Most people are frightened at the idea of jail because they don’t know what to expect. If you have spent any time in Perry County Prison, your experiences would be welcomed, if it can help another person to deal with it.

    Dress Code

    When incarcerated, all inmates are expected to wear the Perry County Prison uniform. This is normally a jumpsuit or scrubs. Of note to anyone visiting an inmate – you must be properly dressed. Any clothing considered inappropriate will not be permitted.

    How To Send Money to an Inmate

    You will have your own ‘bank account’ while in jail. This money is used to purchase items from the Commissary. Family and friends can deposit money into this account for you, and any money you earn while in prison will also be deposited into your account. Outside money can be paid in to your account via a money order, cash or check. If someone sends a check or money order, make sure that they write your inmate ID on it. The maximum amount you are allowed in your account is $290 per month.

    The rules for sending money to people in jail is always changing, so we suggest that you check the the Perry County Prison website before you send any money.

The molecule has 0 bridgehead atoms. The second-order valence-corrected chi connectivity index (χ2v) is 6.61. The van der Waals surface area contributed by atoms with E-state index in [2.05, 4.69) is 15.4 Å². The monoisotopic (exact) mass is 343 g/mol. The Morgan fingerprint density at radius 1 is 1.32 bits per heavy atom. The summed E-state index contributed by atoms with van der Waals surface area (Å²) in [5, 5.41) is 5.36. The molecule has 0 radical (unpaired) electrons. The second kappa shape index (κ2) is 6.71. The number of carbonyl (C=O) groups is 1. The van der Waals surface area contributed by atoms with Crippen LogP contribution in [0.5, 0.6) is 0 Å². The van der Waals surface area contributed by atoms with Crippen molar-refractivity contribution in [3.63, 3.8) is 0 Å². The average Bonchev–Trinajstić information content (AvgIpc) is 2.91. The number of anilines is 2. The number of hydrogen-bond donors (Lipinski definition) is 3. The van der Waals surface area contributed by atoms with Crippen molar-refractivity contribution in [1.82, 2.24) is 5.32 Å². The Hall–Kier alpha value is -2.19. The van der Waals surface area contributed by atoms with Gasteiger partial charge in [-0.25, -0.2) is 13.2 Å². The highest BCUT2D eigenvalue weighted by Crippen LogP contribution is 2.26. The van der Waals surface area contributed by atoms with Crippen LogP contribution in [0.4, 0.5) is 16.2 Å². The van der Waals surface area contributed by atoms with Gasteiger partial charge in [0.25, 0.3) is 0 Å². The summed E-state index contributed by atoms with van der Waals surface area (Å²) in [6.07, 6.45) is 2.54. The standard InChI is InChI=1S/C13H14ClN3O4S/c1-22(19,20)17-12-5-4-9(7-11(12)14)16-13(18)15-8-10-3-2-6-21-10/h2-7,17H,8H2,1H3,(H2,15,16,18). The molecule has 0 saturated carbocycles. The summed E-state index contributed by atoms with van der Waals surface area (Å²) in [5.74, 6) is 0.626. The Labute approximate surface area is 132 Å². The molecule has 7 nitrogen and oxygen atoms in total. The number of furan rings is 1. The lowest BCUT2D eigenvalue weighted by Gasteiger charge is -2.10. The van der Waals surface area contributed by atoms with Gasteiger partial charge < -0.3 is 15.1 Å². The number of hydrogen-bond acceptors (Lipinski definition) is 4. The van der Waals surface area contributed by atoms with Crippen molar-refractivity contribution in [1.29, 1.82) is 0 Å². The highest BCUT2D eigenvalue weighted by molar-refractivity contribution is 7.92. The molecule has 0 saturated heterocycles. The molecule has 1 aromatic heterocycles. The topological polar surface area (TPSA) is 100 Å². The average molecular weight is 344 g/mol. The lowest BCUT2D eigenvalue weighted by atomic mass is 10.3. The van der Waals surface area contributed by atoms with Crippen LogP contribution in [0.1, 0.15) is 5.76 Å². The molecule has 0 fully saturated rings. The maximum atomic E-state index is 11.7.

Commissary

    The commissary is the jail store. You can purchase a number of things here, such as toiletries, snacks and writing supplies. Bear in mind that you will probably want to use the commissary daily, and any infractions will get that privilege taken away from you.

    Inmate Medications

    If you are on any type of prescription medication, you will be allowed to continue taking it while in jail. When you are first processed, you will be asked what medication you take. You will then be referred to the jail nurse or doctor who will be in charge of monitoring your health and prescribing your medication.

    Meals

    You will get three meals a day: breakfast, lunch and dinner. As expected, they are very basic, but healthy. A typical breakfast might be cereal, toast, coffee and fruit. Lunch might be spaghetti, salad, bread and milk. Dinner could be chicken casserole, rice, vegetables, dessert and milk. Contrary to popular belief, prison food has greatly improved over the years, and you might find that it’s not much different from what you would eat at home.

    Pods / The Yard